Dr. Clement Yeung

Recently, a gas station near my office underwent a major renovation and modernized their facilities. Just the other day, they had a new sign out asking, ”Checked your alignment lately?”

I still remember my last station wagon, which was a Dodge Aspen wagon. I had it for so long that I felt as if the four wheels were part of my extremities, subject to my total control. One summer, after a friend of mine had used it for moving, he gave me a surprising feedback.

“It is a very useful station wagon but the alignment is very poor.”

“But…I’ve never noticed it,” I retorted.

“That’s because you are used to the malalignment.” He tried to explain the situation to me gently. I soon realized that he was right. The problem was confirmed when I took the car in for an alignment check. The mechanic demonstrated to me that my car would go towards the right if allowed free to go. That was my first experience with malalignment.

When my daughter saw the new sign, before I had a chance to explain to her what “alignment” meant, she gave me a smile and told me that she knew the word.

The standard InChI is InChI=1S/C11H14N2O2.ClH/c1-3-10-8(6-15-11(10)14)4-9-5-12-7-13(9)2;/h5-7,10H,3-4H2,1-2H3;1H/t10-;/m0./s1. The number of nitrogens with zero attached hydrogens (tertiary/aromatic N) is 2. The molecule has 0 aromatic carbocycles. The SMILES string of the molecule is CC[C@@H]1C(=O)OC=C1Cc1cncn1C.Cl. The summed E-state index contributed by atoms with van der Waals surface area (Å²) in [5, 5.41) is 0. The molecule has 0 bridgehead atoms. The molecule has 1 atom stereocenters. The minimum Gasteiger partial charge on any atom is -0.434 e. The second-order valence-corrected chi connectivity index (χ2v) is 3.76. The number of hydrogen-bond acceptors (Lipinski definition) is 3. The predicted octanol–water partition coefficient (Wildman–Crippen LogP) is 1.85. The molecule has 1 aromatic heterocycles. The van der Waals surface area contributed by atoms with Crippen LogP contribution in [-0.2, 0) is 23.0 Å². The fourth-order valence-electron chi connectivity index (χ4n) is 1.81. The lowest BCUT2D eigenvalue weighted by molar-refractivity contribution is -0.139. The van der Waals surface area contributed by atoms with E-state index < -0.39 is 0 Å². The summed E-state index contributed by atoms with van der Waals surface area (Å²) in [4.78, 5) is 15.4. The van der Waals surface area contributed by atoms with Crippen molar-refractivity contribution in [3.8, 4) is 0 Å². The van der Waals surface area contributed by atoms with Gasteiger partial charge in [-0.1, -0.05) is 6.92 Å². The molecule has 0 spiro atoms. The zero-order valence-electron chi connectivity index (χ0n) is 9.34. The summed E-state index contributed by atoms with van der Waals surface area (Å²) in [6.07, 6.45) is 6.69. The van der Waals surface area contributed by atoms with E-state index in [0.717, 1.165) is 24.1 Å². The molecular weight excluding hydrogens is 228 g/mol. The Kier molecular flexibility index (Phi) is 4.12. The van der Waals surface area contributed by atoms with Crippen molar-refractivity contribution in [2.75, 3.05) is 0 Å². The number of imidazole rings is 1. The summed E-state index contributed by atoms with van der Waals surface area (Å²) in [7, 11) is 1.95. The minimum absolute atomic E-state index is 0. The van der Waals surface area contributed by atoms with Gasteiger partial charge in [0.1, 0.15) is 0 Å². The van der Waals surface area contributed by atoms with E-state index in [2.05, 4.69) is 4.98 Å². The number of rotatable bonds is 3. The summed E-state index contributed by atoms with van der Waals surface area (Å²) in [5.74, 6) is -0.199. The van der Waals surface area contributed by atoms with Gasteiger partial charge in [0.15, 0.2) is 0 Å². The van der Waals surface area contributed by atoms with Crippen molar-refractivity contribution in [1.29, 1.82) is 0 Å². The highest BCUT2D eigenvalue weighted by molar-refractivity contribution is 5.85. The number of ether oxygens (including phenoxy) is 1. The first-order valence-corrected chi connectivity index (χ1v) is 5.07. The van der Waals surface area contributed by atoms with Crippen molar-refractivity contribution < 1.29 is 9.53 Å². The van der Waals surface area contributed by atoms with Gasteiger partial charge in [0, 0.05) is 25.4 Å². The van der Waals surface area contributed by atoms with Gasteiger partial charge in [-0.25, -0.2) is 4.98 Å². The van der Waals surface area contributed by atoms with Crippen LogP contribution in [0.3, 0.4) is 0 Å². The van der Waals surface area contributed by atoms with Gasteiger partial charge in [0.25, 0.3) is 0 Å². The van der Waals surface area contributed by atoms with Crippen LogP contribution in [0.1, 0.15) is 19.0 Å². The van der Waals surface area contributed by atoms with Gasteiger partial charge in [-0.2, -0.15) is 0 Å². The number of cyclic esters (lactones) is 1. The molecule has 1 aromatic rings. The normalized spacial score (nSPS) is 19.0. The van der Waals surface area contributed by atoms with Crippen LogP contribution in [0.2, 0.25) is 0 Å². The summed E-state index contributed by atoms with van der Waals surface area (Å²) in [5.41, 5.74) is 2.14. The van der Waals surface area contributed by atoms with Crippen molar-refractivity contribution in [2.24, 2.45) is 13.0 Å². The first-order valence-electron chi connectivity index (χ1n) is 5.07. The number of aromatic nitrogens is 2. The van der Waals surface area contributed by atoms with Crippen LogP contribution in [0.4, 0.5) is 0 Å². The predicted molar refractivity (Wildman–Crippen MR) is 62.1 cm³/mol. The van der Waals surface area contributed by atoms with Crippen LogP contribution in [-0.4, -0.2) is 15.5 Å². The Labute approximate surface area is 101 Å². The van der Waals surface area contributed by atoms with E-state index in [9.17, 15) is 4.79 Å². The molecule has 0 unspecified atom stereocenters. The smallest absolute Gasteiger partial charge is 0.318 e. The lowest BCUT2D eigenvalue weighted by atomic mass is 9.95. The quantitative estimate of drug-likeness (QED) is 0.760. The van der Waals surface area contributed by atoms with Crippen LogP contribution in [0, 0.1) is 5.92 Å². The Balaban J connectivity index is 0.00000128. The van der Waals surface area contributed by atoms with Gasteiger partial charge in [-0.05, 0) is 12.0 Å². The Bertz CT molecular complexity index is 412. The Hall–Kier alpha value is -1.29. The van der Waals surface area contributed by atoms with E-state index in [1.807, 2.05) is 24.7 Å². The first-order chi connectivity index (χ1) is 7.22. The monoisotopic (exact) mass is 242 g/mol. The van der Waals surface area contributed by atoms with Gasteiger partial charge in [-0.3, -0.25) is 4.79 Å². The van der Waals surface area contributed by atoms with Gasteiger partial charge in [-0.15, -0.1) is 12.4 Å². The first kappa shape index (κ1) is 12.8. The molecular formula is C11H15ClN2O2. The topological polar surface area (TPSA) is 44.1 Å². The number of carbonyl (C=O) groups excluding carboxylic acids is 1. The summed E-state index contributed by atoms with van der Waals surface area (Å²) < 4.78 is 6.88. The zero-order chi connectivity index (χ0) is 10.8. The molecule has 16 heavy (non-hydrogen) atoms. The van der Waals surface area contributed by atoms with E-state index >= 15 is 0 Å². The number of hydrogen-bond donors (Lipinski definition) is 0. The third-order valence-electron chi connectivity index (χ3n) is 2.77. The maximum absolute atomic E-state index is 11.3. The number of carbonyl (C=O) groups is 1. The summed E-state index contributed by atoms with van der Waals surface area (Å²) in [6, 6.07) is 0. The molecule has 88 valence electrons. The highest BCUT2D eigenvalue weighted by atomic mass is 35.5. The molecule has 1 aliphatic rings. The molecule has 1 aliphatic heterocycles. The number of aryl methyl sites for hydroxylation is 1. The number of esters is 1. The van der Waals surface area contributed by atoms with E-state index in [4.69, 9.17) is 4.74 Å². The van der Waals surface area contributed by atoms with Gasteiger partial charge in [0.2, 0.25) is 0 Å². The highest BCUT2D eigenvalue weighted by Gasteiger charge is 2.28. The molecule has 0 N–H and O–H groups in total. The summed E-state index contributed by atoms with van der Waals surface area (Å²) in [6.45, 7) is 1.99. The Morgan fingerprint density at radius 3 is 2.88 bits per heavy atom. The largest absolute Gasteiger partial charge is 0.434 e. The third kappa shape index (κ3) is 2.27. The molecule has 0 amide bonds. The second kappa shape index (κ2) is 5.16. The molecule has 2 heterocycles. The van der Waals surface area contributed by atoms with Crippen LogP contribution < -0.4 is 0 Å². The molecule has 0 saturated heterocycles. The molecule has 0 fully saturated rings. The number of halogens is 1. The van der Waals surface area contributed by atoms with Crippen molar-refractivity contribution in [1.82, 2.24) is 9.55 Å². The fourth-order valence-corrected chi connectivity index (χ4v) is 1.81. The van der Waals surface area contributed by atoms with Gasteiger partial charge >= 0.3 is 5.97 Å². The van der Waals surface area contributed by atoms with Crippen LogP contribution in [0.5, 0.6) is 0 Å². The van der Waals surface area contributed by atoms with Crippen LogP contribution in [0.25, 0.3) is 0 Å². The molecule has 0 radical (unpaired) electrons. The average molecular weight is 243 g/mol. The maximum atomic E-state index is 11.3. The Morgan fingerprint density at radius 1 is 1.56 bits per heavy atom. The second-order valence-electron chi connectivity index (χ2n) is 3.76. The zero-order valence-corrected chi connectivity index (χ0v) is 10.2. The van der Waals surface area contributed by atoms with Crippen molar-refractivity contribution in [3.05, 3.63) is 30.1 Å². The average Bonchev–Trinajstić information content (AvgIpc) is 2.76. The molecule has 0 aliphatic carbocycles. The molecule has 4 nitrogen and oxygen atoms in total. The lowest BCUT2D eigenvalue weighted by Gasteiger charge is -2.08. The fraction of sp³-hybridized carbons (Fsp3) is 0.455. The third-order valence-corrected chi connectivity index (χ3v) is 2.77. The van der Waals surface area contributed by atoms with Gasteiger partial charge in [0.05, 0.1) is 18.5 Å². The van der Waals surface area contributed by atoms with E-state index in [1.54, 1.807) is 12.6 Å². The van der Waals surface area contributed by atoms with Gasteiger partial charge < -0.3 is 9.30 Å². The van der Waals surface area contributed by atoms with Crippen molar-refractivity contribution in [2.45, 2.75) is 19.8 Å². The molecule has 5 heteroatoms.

“Where did you learn the word ‘alignment’?” I asked curiously.

“In school, during our computer class.” She replied with some pride.

“Computer class?” My curiosity doubled.

“The alignment bar is the square box on the screen that keeps your prints straight.”

That sounded like a very useful definition of alignment : to keep us going straight.

The same principle may be applied to real life. It is very easy for us to deviate from the straight path. Indeed, once we are accustomed to the deviated form, we may not even notice it.

The hymn writer, Robert Robinson, probably from his own experience, wrote, “Prone to wander, Lord, I feel it, prone to leave the God I love.”

The hymn reflects upon the inward drift that must be regularly checked by measuring our thoughts and values against the eternal truths that have been revealed through the Scriptures and the mighty acts of God.

When the psalmist was pondering about the path of his life, he recognized what was needed to keep him straight. “Your word is a lamp to my feet, and a light for my path.” (Ps. 119:105)

We are daily the objects of bombardment of messages competing for our loyalties and labors. We are being pushed and pulled in a thousand different directions to invest our resources and our time. The only way to keep straight is to follow the divine alignment bar which is the Word of God.

Have you checked the alignment of your life lately?



最近,我办公室附近的一个加油站进行了大修,并对其设施进行了现代化改造。 就在前几天,他们有一个新的广告,问:“您最近检查过车轮定位了吗?”

我记得那时用的是我的最后一辆旅行车,那是一辆道奇·阿斯彭旅行车。 我已经开它很长时间,以至于我感觉那四个轮子己经成了我肢体的一部份,受我的完全控制。 有个夏天,当我的一个朋友用它搬家后,他给了我一个令人惊讶的反馈。











赞美诗作者罗伯特·罗宾逊(Robert Robinson),也许是根据他的亲身经历,写道:“我深知道我心易变,常离主爱行己路。”(万福恩源)


当诗人在思考自己的生活之路时,他意识到怎样才能保守他行在正路上。 “祢的话是我脚前的灯,是我道路上的灯。”(诗119:105)